(Panicum virgatum)
4-6 ft Tolerates dry-wet sites with acidic, sandy, loamy or clayey soils; requires full to partial sun
Switchgrass illustration by Kim Kraeer and Lucy Van Essen-Fishman 

Wildlife Attracted to Warm Season Grasses

Northern Bobwhite Quails often use warm season grasses for cover. Photo by John WhiteMany species of wildlife are attracted to warm season grasses. Upland game birds like Bobwhite Quail use warm season grasses for cover while Wild Turkeys often nest and rear broods in dense grasses. Songbirds such as Field Sparrows, Indigo Buntings, Prairie Warblers, Eastern Meadowlarks, Loggerhead Shrikes and Grasshopper Sparrows use warm season grasses for cover while raptors like American Kestrels and Northern Harriers use the areas as hunting grounds. The raptors are often attracted to the cottontail rabbits, voles and field mice which make their homes in the grasses.


What to Plant

Warm season grasses by themselves are excellent additions to your habitat. However, by including legumes and wildflowers with your warm season mixes, you are providing more diverse foods which attract more diverse wildlife. The recommended planting rate of flowers and legumes is from ¼ to 1lb of seeds per acre. When ordering seed, be sure to ask for "Pure Live Seed" (PLS). PLS is the percentage of live (viable) seed found in a bulk seed bag. A bag of bulk seed should be at least 75 percent PLS for good meadow establishment. The remaining percentage of the bulk seed bag contains plant parts.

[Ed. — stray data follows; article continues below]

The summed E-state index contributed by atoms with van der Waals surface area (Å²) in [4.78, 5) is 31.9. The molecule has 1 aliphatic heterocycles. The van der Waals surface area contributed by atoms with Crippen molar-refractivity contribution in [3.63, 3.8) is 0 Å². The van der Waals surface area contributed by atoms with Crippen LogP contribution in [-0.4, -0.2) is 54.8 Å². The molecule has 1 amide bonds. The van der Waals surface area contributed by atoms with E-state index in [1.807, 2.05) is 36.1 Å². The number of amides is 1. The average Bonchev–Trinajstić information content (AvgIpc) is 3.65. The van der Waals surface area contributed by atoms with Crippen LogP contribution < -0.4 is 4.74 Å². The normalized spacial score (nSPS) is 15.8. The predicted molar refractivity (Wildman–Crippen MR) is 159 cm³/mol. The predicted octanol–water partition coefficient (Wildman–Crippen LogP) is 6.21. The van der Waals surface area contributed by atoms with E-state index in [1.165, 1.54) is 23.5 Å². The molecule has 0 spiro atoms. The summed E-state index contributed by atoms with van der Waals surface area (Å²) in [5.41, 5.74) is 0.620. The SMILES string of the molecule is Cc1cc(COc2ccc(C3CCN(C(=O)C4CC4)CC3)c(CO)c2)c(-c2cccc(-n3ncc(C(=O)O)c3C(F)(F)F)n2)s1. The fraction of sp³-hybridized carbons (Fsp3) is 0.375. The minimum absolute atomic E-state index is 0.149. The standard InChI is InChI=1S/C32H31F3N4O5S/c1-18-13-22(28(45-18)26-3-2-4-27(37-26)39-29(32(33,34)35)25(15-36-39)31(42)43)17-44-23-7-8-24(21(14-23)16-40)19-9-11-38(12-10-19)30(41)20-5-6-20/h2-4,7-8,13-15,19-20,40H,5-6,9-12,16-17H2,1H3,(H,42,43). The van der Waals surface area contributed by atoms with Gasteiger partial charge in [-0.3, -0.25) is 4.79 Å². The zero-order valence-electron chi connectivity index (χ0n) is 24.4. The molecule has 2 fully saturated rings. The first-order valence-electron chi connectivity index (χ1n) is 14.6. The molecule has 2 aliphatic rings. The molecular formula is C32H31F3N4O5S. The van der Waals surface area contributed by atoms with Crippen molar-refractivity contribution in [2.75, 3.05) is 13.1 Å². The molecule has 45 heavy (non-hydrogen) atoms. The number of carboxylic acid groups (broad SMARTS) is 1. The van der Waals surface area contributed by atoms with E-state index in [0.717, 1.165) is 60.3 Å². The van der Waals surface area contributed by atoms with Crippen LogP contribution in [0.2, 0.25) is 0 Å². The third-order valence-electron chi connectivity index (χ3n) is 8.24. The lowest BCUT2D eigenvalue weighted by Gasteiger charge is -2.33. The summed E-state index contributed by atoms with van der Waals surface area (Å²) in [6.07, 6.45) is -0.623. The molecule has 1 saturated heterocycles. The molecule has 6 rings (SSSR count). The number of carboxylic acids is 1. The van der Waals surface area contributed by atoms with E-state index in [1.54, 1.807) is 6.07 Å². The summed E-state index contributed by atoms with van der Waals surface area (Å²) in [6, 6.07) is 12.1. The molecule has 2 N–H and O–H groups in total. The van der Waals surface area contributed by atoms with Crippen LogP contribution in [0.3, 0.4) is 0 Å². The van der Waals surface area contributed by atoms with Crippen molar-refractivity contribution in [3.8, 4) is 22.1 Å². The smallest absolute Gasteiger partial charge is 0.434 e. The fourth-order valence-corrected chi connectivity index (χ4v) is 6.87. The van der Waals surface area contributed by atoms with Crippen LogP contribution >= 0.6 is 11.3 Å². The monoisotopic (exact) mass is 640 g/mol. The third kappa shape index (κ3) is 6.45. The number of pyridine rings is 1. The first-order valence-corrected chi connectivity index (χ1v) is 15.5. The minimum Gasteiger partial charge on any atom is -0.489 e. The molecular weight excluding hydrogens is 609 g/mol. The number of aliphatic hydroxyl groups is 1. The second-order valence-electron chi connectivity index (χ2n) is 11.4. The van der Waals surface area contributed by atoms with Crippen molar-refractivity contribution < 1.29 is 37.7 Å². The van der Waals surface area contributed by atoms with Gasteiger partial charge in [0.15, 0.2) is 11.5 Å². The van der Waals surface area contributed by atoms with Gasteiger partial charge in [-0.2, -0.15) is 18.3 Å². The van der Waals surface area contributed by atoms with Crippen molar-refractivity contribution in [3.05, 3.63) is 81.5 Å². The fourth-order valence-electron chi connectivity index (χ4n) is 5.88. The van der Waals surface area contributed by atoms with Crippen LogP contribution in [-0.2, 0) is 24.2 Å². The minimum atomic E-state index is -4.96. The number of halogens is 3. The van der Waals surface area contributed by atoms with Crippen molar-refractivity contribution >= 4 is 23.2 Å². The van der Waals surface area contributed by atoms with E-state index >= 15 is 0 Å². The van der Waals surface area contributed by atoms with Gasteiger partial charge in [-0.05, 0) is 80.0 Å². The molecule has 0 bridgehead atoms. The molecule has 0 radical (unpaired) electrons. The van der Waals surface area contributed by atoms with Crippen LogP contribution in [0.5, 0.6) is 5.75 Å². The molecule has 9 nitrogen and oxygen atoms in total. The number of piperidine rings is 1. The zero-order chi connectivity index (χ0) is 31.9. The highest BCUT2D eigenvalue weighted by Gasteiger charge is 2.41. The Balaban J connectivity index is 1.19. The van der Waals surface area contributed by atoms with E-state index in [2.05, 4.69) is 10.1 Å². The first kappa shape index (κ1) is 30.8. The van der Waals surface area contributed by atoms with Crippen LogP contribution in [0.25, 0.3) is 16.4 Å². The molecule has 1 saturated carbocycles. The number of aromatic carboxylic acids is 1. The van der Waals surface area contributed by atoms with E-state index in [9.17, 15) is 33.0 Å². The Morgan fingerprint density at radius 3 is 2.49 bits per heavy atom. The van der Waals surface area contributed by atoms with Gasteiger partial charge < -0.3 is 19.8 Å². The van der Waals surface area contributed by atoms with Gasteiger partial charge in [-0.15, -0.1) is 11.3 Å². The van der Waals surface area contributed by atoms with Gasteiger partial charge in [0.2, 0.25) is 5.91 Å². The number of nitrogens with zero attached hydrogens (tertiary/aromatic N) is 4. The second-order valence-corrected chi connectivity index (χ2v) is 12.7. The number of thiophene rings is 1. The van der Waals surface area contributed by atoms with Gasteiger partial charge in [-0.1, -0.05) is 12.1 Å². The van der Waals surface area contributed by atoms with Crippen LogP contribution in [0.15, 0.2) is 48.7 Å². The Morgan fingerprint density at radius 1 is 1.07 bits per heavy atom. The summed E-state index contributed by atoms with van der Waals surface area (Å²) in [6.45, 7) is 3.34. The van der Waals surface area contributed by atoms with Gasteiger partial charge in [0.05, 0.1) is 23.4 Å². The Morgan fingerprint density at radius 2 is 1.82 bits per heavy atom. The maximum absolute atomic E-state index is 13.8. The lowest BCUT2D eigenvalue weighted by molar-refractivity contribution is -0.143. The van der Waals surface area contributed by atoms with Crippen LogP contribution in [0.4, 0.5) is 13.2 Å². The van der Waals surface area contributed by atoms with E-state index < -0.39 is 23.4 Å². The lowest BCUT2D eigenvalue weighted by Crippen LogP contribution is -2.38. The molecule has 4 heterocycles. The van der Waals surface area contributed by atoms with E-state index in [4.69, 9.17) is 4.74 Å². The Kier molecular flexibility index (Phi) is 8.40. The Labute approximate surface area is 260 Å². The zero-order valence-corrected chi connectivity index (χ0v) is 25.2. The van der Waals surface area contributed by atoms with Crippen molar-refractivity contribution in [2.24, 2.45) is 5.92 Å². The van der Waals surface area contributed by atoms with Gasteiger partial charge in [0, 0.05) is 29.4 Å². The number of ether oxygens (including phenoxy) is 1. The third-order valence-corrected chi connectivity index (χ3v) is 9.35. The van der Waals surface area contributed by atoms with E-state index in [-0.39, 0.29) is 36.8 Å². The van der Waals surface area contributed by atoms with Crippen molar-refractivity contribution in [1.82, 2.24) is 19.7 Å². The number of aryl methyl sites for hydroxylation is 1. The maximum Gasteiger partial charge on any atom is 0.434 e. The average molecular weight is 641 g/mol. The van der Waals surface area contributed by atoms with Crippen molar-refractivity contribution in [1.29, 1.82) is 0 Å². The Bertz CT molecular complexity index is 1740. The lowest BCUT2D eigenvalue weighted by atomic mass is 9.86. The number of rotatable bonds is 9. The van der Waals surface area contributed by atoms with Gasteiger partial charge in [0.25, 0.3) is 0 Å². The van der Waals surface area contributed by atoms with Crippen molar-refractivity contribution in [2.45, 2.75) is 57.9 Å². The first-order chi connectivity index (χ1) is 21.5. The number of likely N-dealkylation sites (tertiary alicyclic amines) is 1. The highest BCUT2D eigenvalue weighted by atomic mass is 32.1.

For mixes with warm-season grasses, the Department of Natural Resource recommends the following seeding rate/acre in pounds of pure live seed:

  • Upland/Dry Soils-Grasses: 3 lbs. Indiangrass, 2 lbs. Big bluestem, 1 lb. Little bluestem with your choice of legumes and flowers.